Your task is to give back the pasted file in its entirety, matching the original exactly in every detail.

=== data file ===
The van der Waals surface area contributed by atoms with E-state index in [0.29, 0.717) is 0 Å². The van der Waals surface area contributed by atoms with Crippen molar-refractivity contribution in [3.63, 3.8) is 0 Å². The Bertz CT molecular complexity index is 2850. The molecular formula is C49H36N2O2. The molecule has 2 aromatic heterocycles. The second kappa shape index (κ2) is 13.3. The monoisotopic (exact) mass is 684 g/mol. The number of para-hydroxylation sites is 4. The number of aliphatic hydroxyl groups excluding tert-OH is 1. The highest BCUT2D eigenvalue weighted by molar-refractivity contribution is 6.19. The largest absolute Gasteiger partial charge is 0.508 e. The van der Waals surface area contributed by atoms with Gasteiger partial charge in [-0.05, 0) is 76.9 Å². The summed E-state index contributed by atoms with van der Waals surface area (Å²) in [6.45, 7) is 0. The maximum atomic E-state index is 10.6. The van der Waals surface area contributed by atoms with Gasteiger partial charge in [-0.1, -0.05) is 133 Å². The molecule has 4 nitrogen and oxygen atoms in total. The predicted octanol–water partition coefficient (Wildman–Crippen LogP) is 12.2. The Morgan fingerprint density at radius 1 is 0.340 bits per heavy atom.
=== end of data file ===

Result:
The van der Waals surface area contributed by atoms with E-state index in [0.29, 0.717) is 0 Å². The van der Waals surface area contributed by atoms with Crippen molar-refractivity contribution in [3.63, 3.8) is 0 Å². The Bertz CT molecular complexity index is 2850. The molecular formula is C49H36N2O2. The molecule has 2 aromatic heterocycles. The second kappa shape index (κ2) is 13.3. The monoisotopic (exact) mass is 684 g/mol. The number of para-hydroxylation sites is 4. The number of aliphatic hydroxyl groups excluding tert-OH is 1. The highest BCUT2D eigenvalue weighted by molar-refractivity contribution is 6.19. The largest absolute Gasteiger partial charge is 0.508 e. The van der Waals surface area contributed by atoms with Gasteiger partial charge in [-0.05, 0) is 76.9 Å². The summed E-state index contributed by atoms with van der Waals surface area (Å²) in [6.45, 7) is 0. The maximum atomic E-state index is 10.6. The van der Waals surface area contributed by atoms with Gasteiger partial charge in [-0.1, -0.05) is 133 Å². The molecule has 4 nitrogen and oxygen atoms in total. The predicted octanol–water partition coefficient (Wildman–Crippen LogP) is 12.2. The Morgan fingerprint density at radius 1 is 0.340 bits per heavy atom.